This movie about transformation genuinely left me feeling transformed the first time I watched it. No other movie has affected me the way this one did. Arguably the best movie from a director responsible for many excellent movies, Spirited Away tells the story of Chihiro, a little girl who gets lost in a spirit world as her family moves across Japan. The animation is spectacular, and director Hayao Miyazaki's careful pacing gives every character the perfect amount of time and space, delivering one of the most unique and compelling fantasy movies ever made. 

Legendary Pictures

Godzilla (2014)

The 2014 reboot of the towering terror of Tokyo is underloved and underappreciated. No Godzilla movie before or since has done as much to sell the truly awesome scale of the monster. Yes, the movie takes a slow burn approach to revealing Godzilla, but the time it spends in the build-up makes the payoff that much sweeter. While some might not like the movie spending more time on the humans following Godzilla, those characters add emotional stakes to the carnage. You can also find the sequels King of the Monsters and Godzilla vs. Kong on HBO Max (along with the '54 original), but this is Godzilla's best showing.


The Wizard of Oz (1939)

A classic fantasy movie, The Wizard of Oz follows Dorothy as she's transported out of Kansas into a land of witches, wizards, living scarecrows and more. Judy Garland shines in her most iconic role as the lost-but-determined Dorothy. It's a great early film for kids, who will enjoy the colorful characters and musical numbers, and adults might appreciate a glimpse into how movies were made 80 years ago.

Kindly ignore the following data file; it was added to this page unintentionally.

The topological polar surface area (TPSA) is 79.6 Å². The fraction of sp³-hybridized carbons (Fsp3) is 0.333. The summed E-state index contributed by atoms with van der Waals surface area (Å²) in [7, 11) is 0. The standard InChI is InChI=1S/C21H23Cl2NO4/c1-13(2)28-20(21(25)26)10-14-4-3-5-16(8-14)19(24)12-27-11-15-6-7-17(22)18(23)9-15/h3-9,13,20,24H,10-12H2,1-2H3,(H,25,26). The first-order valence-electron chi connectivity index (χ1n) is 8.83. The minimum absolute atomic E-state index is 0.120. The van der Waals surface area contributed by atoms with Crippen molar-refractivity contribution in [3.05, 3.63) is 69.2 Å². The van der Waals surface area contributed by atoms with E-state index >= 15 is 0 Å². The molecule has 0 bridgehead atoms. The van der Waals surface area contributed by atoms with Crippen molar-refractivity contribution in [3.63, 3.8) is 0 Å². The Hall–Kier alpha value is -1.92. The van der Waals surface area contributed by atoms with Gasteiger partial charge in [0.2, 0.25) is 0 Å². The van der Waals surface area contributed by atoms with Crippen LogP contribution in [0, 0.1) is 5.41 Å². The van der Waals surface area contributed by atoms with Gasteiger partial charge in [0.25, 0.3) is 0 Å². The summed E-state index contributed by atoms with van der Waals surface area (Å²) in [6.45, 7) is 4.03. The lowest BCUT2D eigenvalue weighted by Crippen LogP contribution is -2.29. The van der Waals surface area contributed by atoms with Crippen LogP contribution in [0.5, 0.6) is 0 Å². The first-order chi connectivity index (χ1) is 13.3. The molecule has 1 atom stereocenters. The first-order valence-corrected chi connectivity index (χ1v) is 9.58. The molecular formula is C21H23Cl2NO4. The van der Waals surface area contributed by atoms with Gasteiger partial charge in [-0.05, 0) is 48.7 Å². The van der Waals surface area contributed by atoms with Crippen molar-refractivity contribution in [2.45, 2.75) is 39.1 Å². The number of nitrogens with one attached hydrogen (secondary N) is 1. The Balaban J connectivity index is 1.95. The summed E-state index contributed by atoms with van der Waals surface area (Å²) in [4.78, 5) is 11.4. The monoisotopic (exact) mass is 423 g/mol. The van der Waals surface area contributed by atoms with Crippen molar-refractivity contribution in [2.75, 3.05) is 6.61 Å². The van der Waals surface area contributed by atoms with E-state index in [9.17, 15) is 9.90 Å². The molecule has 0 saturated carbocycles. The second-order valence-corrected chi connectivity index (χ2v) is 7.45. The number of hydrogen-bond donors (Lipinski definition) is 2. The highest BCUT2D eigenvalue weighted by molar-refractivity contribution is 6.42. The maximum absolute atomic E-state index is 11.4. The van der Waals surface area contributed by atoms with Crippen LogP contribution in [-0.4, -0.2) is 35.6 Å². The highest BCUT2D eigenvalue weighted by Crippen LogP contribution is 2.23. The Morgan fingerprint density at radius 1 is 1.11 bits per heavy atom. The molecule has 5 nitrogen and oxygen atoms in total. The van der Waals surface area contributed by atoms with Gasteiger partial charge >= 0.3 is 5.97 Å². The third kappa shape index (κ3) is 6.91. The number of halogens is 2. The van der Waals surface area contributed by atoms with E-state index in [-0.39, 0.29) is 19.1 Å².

Video screenshot by Bonnie Burton/CNET

Hellboy (2004)

Part superhero action movie, part World War II alternate history, part fantasy film about a demon child, Hellboy defies easy categorization. But director Guillermo del Toro weaves it all together into a dark and entertaining story about a man fighting against his apparent destiny. Hellboy is a cult classic because it treats its characters seriously while remembering that movies are meant to be entertaining, and Ron Pearlman wearing filed-down demon horns while being overprotective of cats is nothing if not entertaining.

Studio Ghibli/GKids

Princess Mononoke (1997)

Princess Mononoke will scar you. It's a violent, tragic movie that deals with the devastation of the natural world in the wake of industrialization. It's also the most visceral, harrowing movie Miyazaki ever made. Giant wolves, violent boars and wriggling parasitic demons all play vital roles in the story, which features more violence and bloodshed than anything else in the Ghibli collection. That's part of what makes Mononoke so great -- it feels distinct from all of Miyazaki's other movies, thanks to its unflinching look at themes of fear, violence and fighting to protect the things that matter to us.

Studio Ghibli/GKids

The Secret World of Arrietty (2010)

Studio Ghibli is often synonymous with Miyazaki, but this film is proof the studio is perfectly capable of making good movies with other directors. An adaptation of Mary Norton's book The Borrowers, Arrietty focuses on a young girl from a race of tiny humans who "borrow" things like tissue paper and cubes of sugar to survive. It's a sweet little story about growing up, helping others and facing the uncertainty of the future. 

Studio Ghibli/GKids

Kiki's Delivery Service (1989)

Oh, you thought we were done with the Miyazaki movies? Any of them are worth a watch (Totoro, Howl's Moving Castle and Nausicaa are additional highlights), but Kiki's Delivery Service holds a special place in my heart for how authentic it feels, even as a fantasy movie. Kiki is a bright, warm-hearted young witch, and as she ventures out on her own for the first time, she must learn to grapple with her powers, her feelings and her dreams all at once. It's a powerful story, sometimes painful in how accurately it portrays Kiki's struggles, but it's an uplifting tale for kids and adults alike.